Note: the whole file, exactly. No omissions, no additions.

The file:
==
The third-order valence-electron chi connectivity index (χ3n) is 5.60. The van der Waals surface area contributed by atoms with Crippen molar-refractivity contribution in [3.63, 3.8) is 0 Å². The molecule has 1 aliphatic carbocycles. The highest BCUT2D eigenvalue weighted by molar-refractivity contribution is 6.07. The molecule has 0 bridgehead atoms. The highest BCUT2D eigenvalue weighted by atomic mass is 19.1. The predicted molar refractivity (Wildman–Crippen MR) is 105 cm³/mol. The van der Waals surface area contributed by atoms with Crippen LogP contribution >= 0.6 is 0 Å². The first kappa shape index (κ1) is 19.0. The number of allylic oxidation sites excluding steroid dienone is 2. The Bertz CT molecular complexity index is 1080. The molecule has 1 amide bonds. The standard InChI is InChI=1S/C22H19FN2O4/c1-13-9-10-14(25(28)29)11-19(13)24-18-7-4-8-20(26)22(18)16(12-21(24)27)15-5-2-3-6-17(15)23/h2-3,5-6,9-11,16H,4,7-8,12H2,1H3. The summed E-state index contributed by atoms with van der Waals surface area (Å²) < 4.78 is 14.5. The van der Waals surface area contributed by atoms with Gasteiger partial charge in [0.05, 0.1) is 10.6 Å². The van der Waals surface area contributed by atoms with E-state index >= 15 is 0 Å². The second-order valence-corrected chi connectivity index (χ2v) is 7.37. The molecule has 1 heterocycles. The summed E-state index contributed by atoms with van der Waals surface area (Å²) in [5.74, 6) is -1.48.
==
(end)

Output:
The third-order valence-electron chi connectivity index (χ3n) is 5.60. The van der Waals surface area contributed by atoms with Crippen molar-refractivity contribution in [3.63, 3.8) is 0 Å². The molecule has 1 aliphatic carbocycles. The highest BCUT2D eigenvalue weighted by molar-refractivity contribution is 6.07. The molecule has 0 bridgehead atoms. The highest BCUT2D eigenvalue weighted by atomic mass is 19.1. The predicted molar refractivity (Wildman–Crippen MR) is 105 cm³/mol. The van der Waals surface area contributed by atoms with Crippen LogP contribution >= 0.6 is 0 Å². The first kappa shape index (κ1) is 19.0. The number of allylic oxidation sites excluding steroid dienone is 2. The Bertz CT molecular complexity index is 1080. The molecule has 1 amide bonds. The standard InChI is InChI=1S/C22H19FN2O4/c1-13-9-10-14(25(28)29)11-19(13)24-18-7-4-8-20(26)22(18)16(12-21(24)27)15-5-2-3-6-17(15)23/h2-3,5-6,9-11,16H,4,7-8,12H2,1H3. The summed E-state index contributed by atoms with van der Waals surface area (Å²) < 4.78 is 14.5. The van der Waals surface area contributed by atoms with Gasteiger partial charge in [0.05, 0.1) is 10.6 Å². The van der Waals surface area contributed by atoms with E-state index >= 15 is 0 Å². The second-order valence-corrected chi connectivity index (χ2v) is 7.37. The molecule has 1 heterocycles. The summed E-state index contributed by atoms with van der Waals surface area (Å²) in [5.74, 6) is -1.48.